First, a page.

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Monday, 10 March 1986

Dear Brothers and Sisters in Christ,

I extend a very warm welcome to all of you who have gathered in Rome this week for the Twentieth Assembly of the United States Conference of Vicars for Religious. It is a pleasure to be with you today. It is not my intention to speak to you at great length about the nature of religious life or about the special problems which religious are encountering today. Rather I wish to take this occasion to offer you encouragement in your delicate and important task.

1. It goes without saying that religious life is a vital part of the life of the Church, of her witness to holiness, her service to the poor and needy, her task of promoting reconciliation, her efforts to proclaim the Gospel of salvation. As Vicars and Delegates for Religious in your respective Dioceses, you are in a position which gives you the privilege of seeing more clearly the ecclesial dimension of religious life, and the opportunity of helping others to appreciate this truth.

You assist the Bishop in this ministry of service to the men and women religious of the Diocese. You keep him informed of particular needs and concerns; you assist him in solving problems which arise or in ordinating the activities for religious in the Diocese. Through your work, and even more by your own personal love for religious life, you help the Bishop in his serious responsibility of fostering and strengthening religious life in the Church.

2. In the Final Report of the recent Extraordinary Synod of Bishops, we find an observation that seems particularly relevant for religious life. It states: "Today, in fact, there are signs of a new hunger and thirst for the transcendent and divine. In order to favor this return to the sacred and to overcome secularism we must open the way to the dimension of the ‘divine’ or of mystery and offer the preambles of faith to mankind today" .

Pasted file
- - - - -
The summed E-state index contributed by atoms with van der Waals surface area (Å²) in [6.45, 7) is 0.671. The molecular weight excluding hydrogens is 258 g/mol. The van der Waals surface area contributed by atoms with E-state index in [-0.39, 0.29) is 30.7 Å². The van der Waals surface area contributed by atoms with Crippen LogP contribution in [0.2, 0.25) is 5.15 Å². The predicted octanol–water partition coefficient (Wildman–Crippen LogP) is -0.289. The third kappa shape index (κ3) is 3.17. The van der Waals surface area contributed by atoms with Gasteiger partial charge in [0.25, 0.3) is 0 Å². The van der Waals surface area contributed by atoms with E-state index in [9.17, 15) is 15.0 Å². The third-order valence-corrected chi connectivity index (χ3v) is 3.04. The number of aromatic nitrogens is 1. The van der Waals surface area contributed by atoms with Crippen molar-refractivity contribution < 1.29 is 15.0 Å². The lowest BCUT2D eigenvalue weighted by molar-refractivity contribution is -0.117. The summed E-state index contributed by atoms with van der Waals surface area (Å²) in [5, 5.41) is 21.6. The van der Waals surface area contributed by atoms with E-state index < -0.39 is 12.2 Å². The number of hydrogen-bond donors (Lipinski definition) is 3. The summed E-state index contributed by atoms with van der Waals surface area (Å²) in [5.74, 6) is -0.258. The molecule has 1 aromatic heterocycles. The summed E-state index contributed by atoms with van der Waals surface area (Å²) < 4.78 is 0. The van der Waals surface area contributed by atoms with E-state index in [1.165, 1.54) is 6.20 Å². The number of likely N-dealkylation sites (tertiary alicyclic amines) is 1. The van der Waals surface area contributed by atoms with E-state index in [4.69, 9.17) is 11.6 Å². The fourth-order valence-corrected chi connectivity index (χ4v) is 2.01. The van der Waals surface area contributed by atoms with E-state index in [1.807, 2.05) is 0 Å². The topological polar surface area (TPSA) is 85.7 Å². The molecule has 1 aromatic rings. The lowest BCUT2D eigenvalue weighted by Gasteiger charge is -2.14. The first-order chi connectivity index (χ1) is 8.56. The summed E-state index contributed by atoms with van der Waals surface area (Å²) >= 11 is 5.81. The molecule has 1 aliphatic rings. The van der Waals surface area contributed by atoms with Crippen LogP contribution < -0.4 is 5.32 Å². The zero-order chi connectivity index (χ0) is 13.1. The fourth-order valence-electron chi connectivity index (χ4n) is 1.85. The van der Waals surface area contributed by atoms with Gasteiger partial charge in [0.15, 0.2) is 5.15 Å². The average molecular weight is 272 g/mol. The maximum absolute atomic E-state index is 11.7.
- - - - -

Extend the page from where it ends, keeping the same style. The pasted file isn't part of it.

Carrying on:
Who is in a position better to meet this challenge of the Synod than men and women religious? The radical commitment to Christ which is implied in the vows of chastity, poverty and obedience expresses boldly and profoundly the belief of religious in a transcendent reality, their absolute trust in the love of God. It bears witness before the world of the value of living for God alone, especially when their lives are marked by joyful trust and generous service.

3. Religious consecration manifests in a concrete and eloquent way a preferential love for Christ – for Christ present in the Holy Eucharist, for Christ as he lives today in the poor and sick, in the elderly and in children, in families and in persons from broken homes. By the same token, a preferential love for Christ means a preference for what Christ loves, a desire to have the same attitude as Christ himself , a longing to see God’s "kingdom come on earth as it is in heaven".

In this context, it is good to recall the words of Saint Paul who wrote: "Christ loved the Church. He gave himself up for her to make her holy, purifying her in the bath of water by the power of the word, to present to himself a glorious Church, holy and immaculate, without stain or wrinkle or anything of that sort".  It is immensely significant in our day to emphasise again the love of Christ for the Church, and thus the call to all of us in the Church, and especially to religious by reason of the public nature of their vocation, to have an informed and zealous love for the Church.

4. Dear Brothers and Sisters, you are aware of the special interest which I have shown for religious life in the United States, of the various initiatives which I have undertaken to confirm my brother Bishops in their role of pastoral service to religious, and of my ardent desire to extend to religious directly my deep concern for each of them. You can be sure then that I pray in a special way for you, the Episcopal Vicars and Delegates for Religious. Never doubt the importance of your pastoral service in the Church. For in fostering religious life you are drawing near to "the very holiness of God". 

May the Lord be your consolation and strength. May Christ fill you with his deep and abiding peace.


© Copyright 1986 - Libreria Editrice Vaticana


© Copyright - Libreria Editrice Vaticana